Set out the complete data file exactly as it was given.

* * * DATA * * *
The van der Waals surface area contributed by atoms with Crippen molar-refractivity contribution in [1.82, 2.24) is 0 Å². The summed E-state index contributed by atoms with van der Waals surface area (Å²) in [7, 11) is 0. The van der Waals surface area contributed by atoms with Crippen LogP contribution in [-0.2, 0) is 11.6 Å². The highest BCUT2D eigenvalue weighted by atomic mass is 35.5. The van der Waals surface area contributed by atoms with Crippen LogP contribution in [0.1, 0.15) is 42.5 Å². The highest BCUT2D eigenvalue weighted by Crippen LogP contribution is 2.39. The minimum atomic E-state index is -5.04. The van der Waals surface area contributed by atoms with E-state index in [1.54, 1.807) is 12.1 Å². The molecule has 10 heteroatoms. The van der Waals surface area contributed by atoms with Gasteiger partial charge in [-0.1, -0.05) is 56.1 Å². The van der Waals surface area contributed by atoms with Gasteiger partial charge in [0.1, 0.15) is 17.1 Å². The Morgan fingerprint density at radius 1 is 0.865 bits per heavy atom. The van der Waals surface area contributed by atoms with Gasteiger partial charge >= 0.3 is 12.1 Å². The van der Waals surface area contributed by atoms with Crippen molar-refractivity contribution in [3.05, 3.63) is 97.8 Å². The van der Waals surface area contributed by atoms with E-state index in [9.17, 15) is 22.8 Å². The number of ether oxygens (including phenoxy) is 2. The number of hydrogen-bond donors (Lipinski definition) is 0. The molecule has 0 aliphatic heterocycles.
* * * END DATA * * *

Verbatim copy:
The van der Waals surface area contributed by atoms with Crippen molar-refractivity contribution in [1.82, 2.24) is 0 Å². The summed E-state index contributed by atoms with van der Waals surface area (Å²) in [7, 11) is 0. The van der Waals surface area contributed by atoms with Crippen LogP contribution in [-0.2, 0) is 11.6 Å². The highest BCUT2D eigenvalue weighted by atomic mass is 35.5. The van der Waals surface area contributed by atoms with Crippen LogP contribution in [0.1, 0.15) is 42.5 Å². The highest BCUT2D eigenvalue weighted by Crippen LogP contribution is 2.39. The minimum atomic E-state index is -5.04. The van der Waals surface area contributed by atoms with E-state index in [1.54, 1.807) is 12.1 Å². The molecule has 10 heteroatoms. The van der Waals surface area contributed by atoms with Gasteiger partial charge in [-0.1, -0.05) is 56.1 Å². The van der Waals surface area contributed by atoms with Gasteiger partial charge in [0.1, 0.15) is 17.1 Å². The Morgan fingerprint density at radius 1 is 0.865 bits per heavy atom. The van der Waals surface area contributed by atoms with Gasteiger partial charge >= 0.3 is 12.1 Å². The van der Waals surface area contributed by atoms with Crippen molar-refractivity contribution in [3.05, 3.63) is 97.8 Å². The van der Waals surface area contributed by atoms with E-state index in [9.17, 15) is 22.8 Å². The number of ether oxygens (including phenoxy) is 2. The number of hydrogen-bond donors (Lipinski definition) is 0. The molecule has 0 aliphatic heterocycles.